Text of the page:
Join Date: Apr 2006
Thanked 147 Times in 144 Posts
Rep Power: 11
"Bill, are you saying that it is technically not legal to release/unlock/transmit on the ham bands on an SSB radio? "
That depends on who you are. For a civilian, with no other status, to tamper with any certified ("type approved") radio, takes that radio OUT OF APPROVAL and it then becomes illegal to use that radio in the approved service.
This is not the same thing as a ham radio operator, who is sanctioned to experiment and build and kludge together anything they please--if they use it only in the amateur radio service, and they personally become responsible for all technical compliance issues.
Unless hams have gotten especially stupid of late, they all know very well that it is illegal to modify equipment and use it willy nilly. They all know that using a modified marine radio as a ham radio, and vice versa, violates FCC regulations, which mirror international accords. We also all know that as a practical matter, the USCG has no authority to regulate these matters, only the FCC does. And since the FCC has no high seas patrol vessels, as a practical matter the FCC will ignore the matter unless a complaint is filed.
In which case they can and will attempt to find the offending vessel and start issuing fines in the four and five figure range while confiscating equipment.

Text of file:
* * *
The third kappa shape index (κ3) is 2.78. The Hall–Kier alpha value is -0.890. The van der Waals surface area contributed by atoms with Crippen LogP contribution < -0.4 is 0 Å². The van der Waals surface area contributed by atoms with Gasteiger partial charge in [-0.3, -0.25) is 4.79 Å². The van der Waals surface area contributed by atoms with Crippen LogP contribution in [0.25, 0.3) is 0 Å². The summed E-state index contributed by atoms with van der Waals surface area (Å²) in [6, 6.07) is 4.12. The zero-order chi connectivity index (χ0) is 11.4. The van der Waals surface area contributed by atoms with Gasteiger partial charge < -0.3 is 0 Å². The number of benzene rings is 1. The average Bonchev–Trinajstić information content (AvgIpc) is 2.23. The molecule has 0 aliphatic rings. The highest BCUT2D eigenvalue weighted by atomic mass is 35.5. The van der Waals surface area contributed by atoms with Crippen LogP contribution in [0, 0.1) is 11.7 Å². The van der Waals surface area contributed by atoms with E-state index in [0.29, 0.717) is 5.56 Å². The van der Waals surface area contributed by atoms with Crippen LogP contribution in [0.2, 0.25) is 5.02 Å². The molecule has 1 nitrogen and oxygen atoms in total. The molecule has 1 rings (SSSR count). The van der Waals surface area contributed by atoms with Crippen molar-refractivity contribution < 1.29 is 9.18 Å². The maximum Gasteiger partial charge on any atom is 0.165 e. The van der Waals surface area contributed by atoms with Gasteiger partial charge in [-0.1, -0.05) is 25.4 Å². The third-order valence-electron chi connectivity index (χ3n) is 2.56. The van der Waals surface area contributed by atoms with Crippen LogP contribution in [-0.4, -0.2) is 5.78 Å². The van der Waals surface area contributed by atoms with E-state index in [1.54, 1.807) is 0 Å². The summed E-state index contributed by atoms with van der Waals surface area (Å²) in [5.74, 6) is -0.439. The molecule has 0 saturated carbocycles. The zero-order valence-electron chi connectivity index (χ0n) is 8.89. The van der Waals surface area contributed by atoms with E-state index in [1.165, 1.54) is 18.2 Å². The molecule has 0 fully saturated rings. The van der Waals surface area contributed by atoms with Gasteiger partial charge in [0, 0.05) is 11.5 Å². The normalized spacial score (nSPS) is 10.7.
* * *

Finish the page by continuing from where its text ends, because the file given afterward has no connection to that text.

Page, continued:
Has this ever been known to happen? Probably not, but it is the law. In the 70's many commercial fishermen used Drake radios, made for the State Department and government services and sold to hams as well. They were milspec radios in every way and a real steal compared to marine gear.
And anyone who had a shortwave set could tell you which radio a fisherman was using, because the audio quality is so very different, partly because the bandwidth is different, which is partly why it was and is illegal to use the equipment in the wrong band. That creates splatter and adjacent 'channel' interference and degrades radio communications for everyone.
But with more modern equipment? "Everyone knows" that if you don't create interference, the FCC is not going to send anyone offshore looking for you. If you're in the harbor or inside territorial waters...a great deal more discretion is advised.
Somehow, you missed the memo. Memorizing the question pool and passing the exam does not qualify you for good operating practice, it only opens the door. There's lots more reading and exploring to do.
And like Bill says, this (expletive) has been discussed to death online for at least 20 years and the answers haven't changed. It is really TOO EASY to just RTFM. The regs are all published, all online, all actually written in something very close to Ynglitch.
The FCC sends out notifications of violation every week, every month, for every service. Often for four figures and even six figures. Sometimes to stores that have been openly selling modified CBs, or illegal wireless phones, or sometimes...just to ham radio operators who have been breaking the rules. They are pretty damn close to the IRS, in terms of saying "Pay up, or else."
Last edited by hellosailor; 03-18-2014 at 10:05 PM.